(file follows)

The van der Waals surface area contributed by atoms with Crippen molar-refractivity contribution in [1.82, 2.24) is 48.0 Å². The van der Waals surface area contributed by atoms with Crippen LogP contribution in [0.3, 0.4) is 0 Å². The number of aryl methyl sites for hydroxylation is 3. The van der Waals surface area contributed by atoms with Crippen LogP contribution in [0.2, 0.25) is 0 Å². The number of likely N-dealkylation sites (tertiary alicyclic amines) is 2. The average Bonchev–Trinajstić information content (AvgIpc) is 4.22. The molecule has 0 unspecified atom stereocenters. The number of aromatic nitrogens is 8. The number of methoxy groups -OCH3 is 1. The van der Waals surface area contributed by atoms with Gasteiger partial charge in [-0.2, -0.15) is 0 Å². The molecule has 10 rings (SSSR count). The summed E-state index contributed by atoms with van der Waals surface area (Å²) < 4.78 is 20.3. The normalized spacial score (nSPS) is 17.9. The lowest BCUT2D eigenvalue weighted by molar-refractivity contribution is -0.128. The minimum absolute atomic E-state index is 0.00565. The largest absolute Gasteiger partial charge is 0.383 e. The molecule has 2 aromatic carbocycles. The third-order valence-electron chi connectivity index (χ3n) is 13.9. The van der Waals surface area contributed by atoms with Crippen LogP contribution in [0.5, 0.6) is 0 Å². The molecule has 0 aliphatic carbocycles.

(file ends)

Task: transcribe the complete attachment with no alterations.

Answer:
The van der Waals surface area contributed by atoms with Crippen molar-refractivity contribution in [1.82, 2.24) is 48.0 Å². The van der Waals surface area contributed by atoms with Crippen LogP contribution in [0.3, 0.4) is 0 Å². The number of aryl methyl sites for hydroxylation is 3. The van der Waals surface area contributed by atoms with Crippen LogP contribution in [0.2, 0.25) is 0 Å². The number of likely N-dealkylation sites (tertiary alicyclic amines) is 2. The average Bonchev–Trinajstić information content (AvgIpc) is 4.22. The molecule has 0 unspecified atom stereocenters. The number of aromatic nitrogens is 8. The number of methoxy groups -OCH3 is 1. The van der Waals surface area contributed by atoms with Gasteiger partial charge in [-0.2, -0.15) is 0 Å². The molecule has 10 rings (SSSR count). The summed E-state index contributed by atoms with van der Waals surface area (Å²) < 4.78 is 20.3. The normalized spacial score (nSPS) is 17.9. The lowest BCUT2D eigenvalue weighted by molar-refractivity contribution is -0.128. The minimum absolute atomic E-state index is 0.00565. The largest absolute Gasteiger partial charge is 0.383 e. The molecule has 2 aromatic carbocycles. The third-order valence-electron chi connectivity index (χ3n) is 13.9. The van der Waals surface area contributed by atoms with Crippen LogP contribution in [0.5, 0.6) is 0 Å². The molecule has 0 aliphatic carbocycles.